Most of the time, I found myself preferring to use the more-or-less identical interface of the Nvidia Shield TV - which should say something about the experience of Android TV on the X7. It’s hard to go too wrong with it but, at the same time, the X7 doesn’t stand out as an amazing testament to what Android TV can offer.
That being said, the TCL X7 does offer parity with more expensive TVs in one key aspect: voice control. You can kit it out using Amazon Alexa or Google Assistant. However, you are a little limited here to the basics. Play this. Pause that. Raising the volume. It’ll probably become more mature (and reliable) through future software updates but right now it sits a bit closer to novelty than genuine value-add.
Though there are caveats, in action, the X7 is far from dim. Like other QLEDs, it’s almost painfully bright at times. If you like your home cinema experience bright and saturated, that’s not going to be a bad thing.
For better or worse, there’s not that many ways to customise the picture settings on the X7. I’m no stranger to the experience of tinkering with the inner workings of the display panel until I get the exact experience I want out of a TV but I found myself frequently frustrated and sometimes puzzled by the X7. It wasn’t always clear whether why I couldn’t find this or that setting.
Still, viewed in isolation, the TCL X7 leaves nothing to chance. If you sit down in front of the TV and watch something like Gareth Edward’s The Raid or a new HDR-graded TV series like Amazon Prime’s Good Omens, you’ll probably have a good time with it. In particular, I found that the X7 did a great job of emphasizing the more cinematic moments peppered throughout the supernatural comedy series.
Even if it’s not as nice as some of the other options out there, the X7 is still a big, bright, 4K TV with a wide color gamut at its beck and call. These things can only look so bad. And, as you might expect, 4K content looks the best.
The upscaling that the X7 offers just can’t hold a candle to what you get out of more premium brands. As someone who’s been jumping from TV to TV over the last few months, telling the difference between what a Sony TV can offer versus an LG or Samsung can in terms of upscaling was something a trial. Telling the difference between that and the TCL X7 was far from it.
So, unless you’re exclusively watching 4K content on this thing (spoilers: if you’re looking to buy this over more-expensive options, you probably won’t be), you’re probably going to be watching upscaled content it doesn’t always look as good as it feels like it should.
In time, the TCL X7’s game mode proved another weakness. When enabled and connected to a HDR-enabled game like Red Dead Redemption 2 (running on a PS4 Pro), it resulted in some pretty choppy gameplay experiences. Uneven frame rates abound and, even if the nature of the beast makes it hard to pinpoint exactly what might be causing that, it’s hard to praise.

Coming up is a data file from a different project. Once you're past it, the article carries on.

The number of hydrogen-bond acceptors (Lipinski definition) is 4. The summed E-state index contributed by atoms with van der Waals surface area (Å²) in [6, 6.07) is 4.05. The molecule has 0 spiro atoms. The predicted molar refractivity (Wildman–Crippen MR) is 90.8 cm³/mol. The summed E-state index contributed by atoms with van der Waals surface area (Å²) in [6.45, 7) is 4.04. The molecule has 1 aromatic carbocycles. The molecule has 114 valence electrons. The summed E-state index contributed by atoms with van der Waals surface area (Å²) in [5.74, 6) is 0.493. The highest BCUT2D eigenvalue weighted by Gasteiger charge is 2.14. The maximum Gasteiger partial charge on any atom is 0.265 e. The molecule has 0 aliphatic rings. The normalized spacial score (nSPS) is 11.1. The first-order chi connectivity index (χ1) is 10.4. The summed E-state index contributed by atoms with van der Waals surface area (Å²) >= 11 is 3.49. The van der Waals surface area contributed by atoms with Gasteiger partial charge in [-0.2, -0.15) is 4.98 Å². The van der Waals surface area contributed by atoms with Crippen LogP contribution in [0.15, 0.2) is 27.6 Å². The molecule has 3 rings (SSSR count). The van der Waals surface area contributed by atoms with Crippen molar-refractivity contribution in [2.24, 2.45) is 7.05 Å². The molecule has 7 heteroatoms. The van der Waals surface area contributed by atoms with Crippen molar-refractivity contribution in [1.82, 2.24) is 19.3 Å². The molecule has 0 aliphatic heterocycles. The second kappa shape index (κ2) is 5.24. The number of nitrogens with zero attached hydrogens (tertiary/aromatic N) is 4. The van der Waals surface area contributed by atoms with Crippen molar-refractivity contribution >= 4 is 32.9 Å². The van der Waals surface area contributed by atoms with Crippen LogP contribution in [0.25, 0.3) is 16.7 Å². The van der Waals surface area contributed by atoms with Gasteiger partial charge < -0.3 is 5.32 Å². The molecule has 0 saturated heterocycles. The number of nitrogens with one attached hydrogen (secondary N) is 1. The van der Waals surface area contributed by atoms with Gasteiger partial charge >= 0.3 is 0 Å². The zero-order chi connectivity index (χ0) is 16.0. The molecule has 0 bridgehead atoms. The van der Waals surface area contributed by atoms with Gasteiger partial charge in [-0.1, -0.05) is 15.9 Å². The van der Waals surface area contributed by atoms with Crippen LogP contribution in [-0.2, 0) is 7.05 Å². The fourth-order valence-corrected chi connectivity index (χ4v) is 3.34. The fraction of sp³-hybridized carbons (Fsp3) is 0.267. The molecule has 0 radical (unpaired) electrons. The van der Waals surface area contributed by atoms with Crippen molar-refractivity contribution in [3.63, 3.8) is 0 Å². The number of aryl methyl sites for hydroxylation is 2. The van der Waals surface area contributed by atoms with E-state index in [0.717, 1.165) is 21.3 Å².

And, in light of these shortcomings, the lack of creature comforts you’ll find in the TCL X7 begins to weigh on you. Like something like an Oppo smartphone of old, it’s defined as much by its clear limitations as it is the areas where it excels and excites your imagination.
Of course, there is the recommended retail price to bring you creening back to earth. It’s 2019, and at an RRP of $2199, the TCL X7’s lack of extended HDR support feels like a drag where earlier efforts felt like a bargain.
The Bottom Line
The TCL X2 was a solid foundation. A bargain TV that offered a surprising amount of what the premium alternatives of its time did. However, at that time, HDR support was splintered, Android TV wasn’t as common as it is now.
The world has changed and cast in this new context, the TCL X7 can’t help but feel like a tired retread. It’s not bad. But there’s no clear evolution in what’s being offered here versus what’s come before. It feels just as good but it doesn’t feel much better, nor does it feel better in the ways you’d expect it to.
It feels like this TV was conceived of and produced almost on autopilot. There are plenty of pain-points and blind spots that TCL could have exploited here. In a way, that’s almost noble in a way. But when it comes to value-driven TVs like this one, you probably don’t want nobility. You probably don’t want everything to be as expected. You want the surprises. You probably want the unexpected but satisfying delight of feeling like you’ve got one over on the masses who buy from big brands like Samsung and LG.
And, as decent as the X7 is, it never really surprised me.